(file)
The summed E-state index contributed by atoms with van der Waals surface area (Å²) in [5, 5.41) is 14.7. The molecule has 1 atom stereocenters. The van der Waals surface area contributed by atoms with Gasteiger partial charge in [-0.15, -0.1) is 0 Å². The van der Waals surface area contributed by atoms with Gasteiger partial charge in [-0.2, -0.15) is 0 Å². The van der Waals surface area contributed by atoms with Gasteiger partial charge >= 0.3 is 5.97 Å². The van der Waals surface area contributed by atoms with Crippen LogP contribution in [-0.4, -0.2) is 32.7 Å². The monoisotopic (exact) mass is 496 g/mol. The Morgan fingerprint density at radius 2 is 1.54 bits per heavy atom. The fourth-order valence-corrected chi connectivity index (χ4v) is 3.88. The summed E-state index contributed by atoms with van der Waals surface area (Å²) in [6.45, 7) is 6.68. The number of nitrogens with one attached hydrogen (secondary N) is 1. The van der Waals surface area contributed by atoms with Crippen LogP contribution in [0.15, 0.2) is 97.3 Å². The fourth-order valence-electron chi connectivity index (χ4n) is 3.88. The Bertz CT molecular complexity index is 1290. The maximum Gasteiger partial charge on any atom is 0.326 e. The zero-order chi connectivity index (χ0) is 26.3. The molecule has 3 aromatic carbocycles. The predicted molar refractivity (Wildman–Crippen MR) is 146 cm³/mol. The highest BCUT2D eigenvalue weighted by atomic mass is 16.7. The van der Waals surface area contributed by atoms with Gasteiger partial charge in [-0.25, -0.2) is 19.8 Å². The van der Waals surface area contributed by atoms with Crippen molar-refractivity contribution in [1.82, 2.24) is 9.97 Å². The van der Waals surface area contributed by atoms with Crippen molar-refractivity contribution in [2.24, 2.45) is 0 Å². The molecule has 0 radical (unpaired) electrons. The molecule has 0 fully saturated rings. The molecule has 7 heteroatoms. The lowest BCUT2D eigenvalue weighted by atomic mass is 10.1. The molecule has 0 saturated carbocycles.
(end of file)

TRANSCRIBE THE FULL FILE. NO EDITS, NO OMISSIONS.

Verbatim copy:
The summed E-state index contributed by atoms with van der Waals surface area (Å²) in [5, 5.41) is 14.7. The molecule has 1 atom stereocenters. The van der Waals surface area contributed by atoms with Gasteiger partial charge in [-0.15, -0.1) is 0 Å². The van der Waals surface area contributed by atoms with Gasteiger partial charge in [-0.2, -0.15) is 0 Å². The van der Waals surface area contributed by atoms with Gasteiger partial charge >= 0.3 is 5.97 Å². The van der Waals surface area contributed by atoms with Crippen LogP contribution in [-0.4, -0.2) is 32.7 Å². The monoisotopic (exact) mass is 496 g/mol. The Morgan fingerprint density at radius 2 is 1.54 bits per heavy atom. The fourth-order valence-corrected chi connectivity index (χ4v) is 3.88. The summed E-state index contributed by atoms with van der Waals surface area (Å²) in [6.45, 7) is 6.68. The number of nitrogens with one attached hydrogen (secondary N) is 1. The van der Waals surface area contributed by atoms with Crippen LogP contribution in [0.15, 0.2) is 97.3 Å². The fourth-order valence-electron chi connectivity index (χ4n) is 3.88. The Bertz CT molecular complexity index is 1290. The maximum Gasteiger partial charge on any atom is 0.326 e. The zero-order chi connectivity index (χ0) is 26.3. The molecule has 3 aromatic carbocycles. The predicted molar refractivity (Wildman–Crippen MR) is 146 cm³/mol. The highest BCUT2D eigenvalue weighted by atomic mass is 16.7. The van der Waals surface area contributed by atoms with Gasteiger partial charge in [-0.25, -0.2) is 19.8 Å². The van der Waals surface area contributed by atoms with Crippen molar-refractivity contribution in [1.82, 2.24) is 9.97 Å². The van der Waals surface area contributed by atoms with Crippen molar-refractivity contribution in [2.24, 2.45) is 0 Å². The molecule has 0 radical (unpaired) electrons. The molecule has 0 fully saturated rings. The molecule has 7 heteroatoms. The lowest BCUT2D eigenvalue weighted by atomic mass is 10.1. The molecule has 0 saturated carbocycles.